Turning Point for Coal-Fired Power Generation in Japan

As other countries are rapidly shifting away from using coal for power generation, Japan continues to heavily rely on this fossil fuel. That said, pressure from abroad and other factors have contributed to changes in the Japanese government’s stance towards coal.

This article explores the history of coal in Japan as well as the government’s policy towards the use of coal to generate electricity. Finally, it looks at some of the recent developments regarding this fossil fuel in Japan.

Once Upon a Time, Japan Was a Large Coal Producer

Considering that in recent years Japan has been struggling with a low, sub-10% energy self-sufficiency ratio, it might come as a surprise that in the past, Japan used to have a thriving coal mining industry.

The industry peaked in the 1940s and 1950s. About 56 million tons of the resource were mined in the country in FY1940, and in 1952, Japan reached the peak in the number of coal mines in operation, at 1,047. In the mid-1950s, coal accounted for more than 45% of Japan’s primary energy supply.

Over the following decades, however, the increased availability of cheap imported coal has caused a decline in domestic production. While there were instances, such as with the J-Power owned Takehara coal power plant which started operation in 1967, where the government required certain plants to exclusively use locally-produced coal, that was not enough to save the domestic coal mining industry.

With that, today, there are less than ten coal mines in the country, and they produce only about a million tons of coal a year.

It is interesting to note here, though, that the tunnels that Japan’s high-speed trains continue to traverse to this day were partially made possible by the Japanese coal mining industry and the digging technologies it had developed.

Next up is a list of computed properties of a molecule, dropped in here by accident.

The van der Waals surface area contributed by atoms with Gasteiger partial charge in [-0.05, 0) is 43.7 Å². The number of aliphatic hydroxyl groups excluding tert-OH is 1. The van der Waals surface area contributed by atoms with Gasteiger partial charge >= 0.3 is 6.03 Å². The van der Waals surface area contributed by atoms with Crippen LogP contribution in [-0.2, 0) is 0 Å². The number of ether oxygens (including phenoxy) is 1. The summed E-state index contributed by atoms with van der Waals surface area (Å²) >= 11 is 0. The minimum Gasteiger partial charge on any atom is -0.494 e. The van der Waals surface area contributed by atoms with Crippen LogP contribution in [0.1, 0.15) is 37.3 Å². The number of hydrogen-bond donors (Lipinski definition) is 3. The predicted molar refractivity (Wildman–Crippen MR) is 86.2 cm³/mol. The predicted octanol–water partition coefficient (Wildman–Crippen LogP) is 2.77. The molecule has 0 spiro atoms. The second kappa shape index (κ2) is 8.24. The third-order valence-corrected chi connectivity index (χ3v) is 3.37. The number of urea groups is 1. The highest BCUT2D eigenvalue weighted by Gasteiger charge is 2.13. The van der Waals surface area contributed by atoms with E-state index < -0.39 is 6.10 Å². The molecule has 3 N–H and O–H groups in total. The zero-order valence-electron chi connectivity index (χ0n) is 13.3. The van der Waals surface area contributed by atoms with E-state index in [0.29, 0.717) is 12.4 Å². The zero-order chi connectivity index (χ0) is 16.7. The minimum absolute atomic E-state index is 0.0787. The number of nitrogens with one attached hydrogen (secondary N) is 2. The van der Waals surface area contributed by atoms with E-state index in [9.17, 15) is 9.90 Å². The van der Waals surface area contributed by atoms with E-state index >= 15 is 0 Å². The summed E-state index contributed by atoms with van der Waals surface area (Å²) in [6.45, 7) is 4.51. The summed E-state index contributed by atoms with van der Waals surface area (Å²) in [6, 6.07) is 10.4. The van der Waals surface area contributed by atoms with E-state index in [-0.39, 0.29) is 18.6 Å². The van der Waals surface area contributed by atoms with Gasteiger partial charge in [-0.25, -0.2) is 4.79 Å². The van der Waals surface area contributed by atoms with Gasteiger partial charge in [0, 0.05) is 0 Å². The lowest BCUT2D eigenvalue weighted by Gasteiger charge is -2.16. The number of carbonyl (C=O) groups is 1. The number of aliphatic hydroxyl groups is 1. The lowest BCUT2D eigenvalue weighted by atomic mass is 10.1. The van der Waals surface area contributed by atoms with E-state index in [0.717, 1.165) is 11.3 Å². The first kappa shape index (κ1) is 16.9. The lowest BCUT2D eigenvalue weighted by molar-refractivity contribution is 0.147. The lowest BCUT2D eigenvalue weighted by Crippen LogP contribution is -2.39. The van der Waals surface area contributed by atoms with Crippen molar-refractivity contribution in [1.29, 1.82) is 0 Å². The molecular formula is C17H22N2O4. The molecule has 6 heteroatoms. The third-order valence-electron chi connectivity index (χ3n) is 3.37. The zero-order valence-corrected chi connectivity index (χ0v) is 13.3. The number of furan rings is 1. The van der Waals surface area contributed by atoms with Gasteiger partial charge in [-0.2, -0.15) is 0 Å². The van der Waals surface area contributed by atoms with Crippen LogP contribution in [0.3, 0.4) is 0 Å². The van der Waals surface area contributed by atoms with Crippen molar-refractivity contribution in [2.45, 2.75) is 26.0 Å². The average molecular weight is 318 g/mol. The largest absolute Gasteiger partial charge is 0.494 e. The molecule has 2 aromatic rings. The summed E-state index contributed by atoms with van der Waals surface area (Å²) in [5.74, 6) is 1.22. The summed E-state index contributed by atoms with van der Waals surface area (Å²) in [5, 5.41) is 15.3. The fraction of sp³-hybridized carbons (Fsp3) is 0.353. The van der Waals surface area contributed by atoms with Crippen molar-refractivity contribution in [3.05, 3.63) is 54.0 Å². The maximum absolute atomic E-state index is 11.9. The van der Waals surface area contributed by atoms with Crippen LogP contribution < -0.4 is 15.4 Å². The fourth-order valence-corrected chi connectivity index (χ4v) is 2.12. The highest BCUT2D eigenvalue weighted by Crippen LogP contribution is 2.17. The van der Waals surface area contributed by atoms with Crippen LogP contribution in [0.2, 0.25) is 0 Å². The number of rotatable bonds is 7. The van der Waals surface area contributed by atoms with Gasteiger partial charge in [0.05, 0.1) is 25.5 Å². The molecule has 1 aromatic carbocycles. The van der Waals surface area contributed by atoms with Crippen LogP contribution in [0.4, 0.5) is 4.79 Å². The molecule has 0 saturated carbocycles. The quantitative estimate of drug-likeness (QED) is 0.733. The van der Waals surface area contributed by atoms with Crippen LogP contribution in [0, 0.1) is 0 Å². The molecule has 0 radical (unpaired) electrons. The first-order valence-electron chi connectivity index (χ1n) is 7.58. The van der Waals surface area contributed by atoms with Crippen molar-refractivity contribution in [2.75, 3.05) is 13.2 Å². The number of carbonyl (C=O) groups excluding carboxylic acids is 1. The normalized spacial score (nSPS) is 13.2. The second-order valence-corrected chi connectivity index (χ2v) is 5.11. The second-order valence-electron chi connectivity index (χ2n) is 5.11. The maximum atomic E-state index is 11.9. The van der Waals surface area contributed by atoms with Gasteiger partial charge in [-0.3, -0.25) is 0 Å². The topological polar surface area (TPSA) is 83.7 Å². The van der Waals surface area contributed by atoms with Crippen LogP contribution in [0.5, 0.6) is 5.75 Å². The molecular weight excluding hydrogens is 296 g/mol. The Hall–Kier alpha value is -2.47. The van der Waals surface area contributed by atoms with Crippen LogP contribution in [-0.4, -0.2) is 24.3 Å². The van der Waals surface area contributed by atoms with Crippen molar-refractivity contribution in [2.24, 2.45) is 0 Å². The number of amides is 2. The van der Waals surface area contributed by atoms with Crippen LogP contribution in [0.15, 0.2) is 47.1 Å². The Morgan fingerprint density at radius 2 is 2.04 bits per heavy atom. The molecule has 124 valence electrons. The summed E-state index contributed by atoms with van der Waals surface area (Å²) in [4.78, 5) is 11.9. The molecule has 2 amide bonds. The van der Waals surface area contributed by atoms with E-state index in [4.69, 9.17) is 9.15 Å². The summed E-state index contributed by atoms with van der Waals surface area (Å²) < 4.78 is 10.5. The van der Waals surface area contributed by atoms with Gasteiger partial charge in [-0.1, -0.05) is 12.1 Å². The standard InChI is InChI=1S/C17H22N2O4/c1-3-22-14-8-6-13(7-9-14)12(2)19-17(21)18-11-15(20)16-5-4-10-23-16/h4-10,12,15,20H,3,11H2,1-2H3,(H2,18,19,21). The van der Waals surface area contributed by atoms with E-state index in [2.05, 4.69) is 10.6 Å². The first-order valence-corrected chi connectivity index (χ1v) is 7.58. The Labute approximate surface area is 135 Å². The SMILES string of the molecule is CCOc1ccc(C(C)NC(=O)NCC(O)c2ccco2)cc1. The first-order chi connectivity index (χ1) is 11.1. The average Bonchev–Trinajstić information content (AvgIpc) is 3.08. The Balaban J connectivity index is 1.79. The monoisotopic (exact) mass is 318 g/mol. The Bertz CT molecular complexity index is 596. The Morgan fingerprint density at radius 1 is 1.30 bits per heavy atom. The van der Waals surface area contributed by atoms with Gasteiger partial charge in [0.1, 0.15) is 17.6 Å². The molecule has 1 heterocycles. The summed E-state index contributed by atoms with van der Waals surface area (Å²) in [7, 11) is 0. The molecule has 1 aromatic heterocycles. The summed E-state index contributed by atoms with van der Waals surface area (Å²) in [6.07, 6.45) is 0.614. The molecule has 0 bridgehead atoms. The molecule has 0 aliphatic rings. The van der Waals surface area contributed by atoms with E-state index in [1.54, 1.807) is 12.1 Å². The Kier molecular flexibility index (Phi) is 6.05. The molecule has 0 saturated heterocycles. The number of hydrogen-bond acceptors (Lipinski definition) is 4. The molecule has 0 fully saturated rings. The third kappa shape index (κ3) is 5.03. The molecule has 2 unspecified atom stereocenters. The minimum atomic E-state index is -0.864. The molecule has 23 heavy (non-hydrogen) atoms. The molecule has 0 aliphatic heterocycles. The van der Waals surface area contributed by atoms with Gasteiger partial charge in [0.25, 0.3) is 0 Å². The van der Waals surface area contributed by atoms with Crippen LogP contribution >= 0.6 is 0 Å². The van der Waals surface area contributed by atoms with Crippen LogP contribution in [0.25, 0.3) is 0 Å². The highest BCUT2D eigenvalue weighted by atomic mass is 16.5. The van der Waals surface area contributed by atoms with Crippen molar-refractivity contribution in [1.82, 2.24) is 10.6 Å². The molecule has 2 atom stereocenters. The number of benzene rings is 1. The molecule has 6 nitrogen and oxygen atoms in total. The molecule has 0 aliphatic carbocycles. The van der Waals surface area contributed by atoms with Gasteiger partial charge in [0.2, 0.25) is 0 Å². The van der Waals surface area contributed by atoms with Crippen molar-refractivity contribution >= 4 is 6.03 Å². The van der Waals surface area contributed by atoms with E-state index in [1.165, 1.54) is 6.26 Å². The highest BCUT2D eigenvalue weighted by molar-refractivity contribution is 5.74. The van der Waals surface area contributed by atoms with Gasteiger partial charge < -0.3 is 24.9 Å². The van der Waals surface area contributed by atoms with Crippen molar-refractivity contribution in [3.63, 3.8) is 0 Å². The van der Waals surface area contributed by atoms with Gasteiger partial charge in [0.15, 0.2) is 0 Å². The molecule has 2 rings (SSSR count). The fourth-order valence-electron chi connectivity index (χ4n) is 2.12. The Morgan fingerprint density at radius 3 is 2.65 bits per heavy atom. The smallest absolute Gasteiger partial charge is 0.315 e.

Coal as an Important Part of Japan’s Energy Supply

While Japanese coal mines have all but disappeared, the country still heavily relies on coal for its energy supply. In fact, it relies on coal more today than it did a decade ago. That is because the 2011 Fukushima Daiichi nuclear disaster resulted in all of Japan’s nuclear power plants being shut down–and because the majority of them have not resumed operation to this date.

In FY2010, before the disaster, 22.7% of Japan’s primary energy supply was contributed by coal. By FY2017, that had increased to 25.1%. Of the coal used in Japan, over 99% is imported from overseas, primarily from Australia. As far as electricity generation is concerned, coal-fired power plants contributed 27% of the total electricity produced in the country in FY2010. In FY2018, that share had increased to 32%.

With the power generation situation stabilized after the 2011 shock, the Japanese government has started putting effort back into lowering its emissions and introducing a cleaner energy mix.

To do so, in 2016, the government revised the Act on the Rational Use of Energy first enacted in 1979. In its 5th Basic Energy Plan, published in 2018, the government also stated its aim to reduce the percentage of electricity generated using coal to 26% by FY2030. At the same time, though, it noted that coal is an important resource both in terms of cost as well as stable supply.

Finally, in July 2020, the Ministry of Economy, Trade and Industry announced that it will aim to phase out “low-efficiency” coal power plants that emit large volumes of carbon dioxide by FY2030.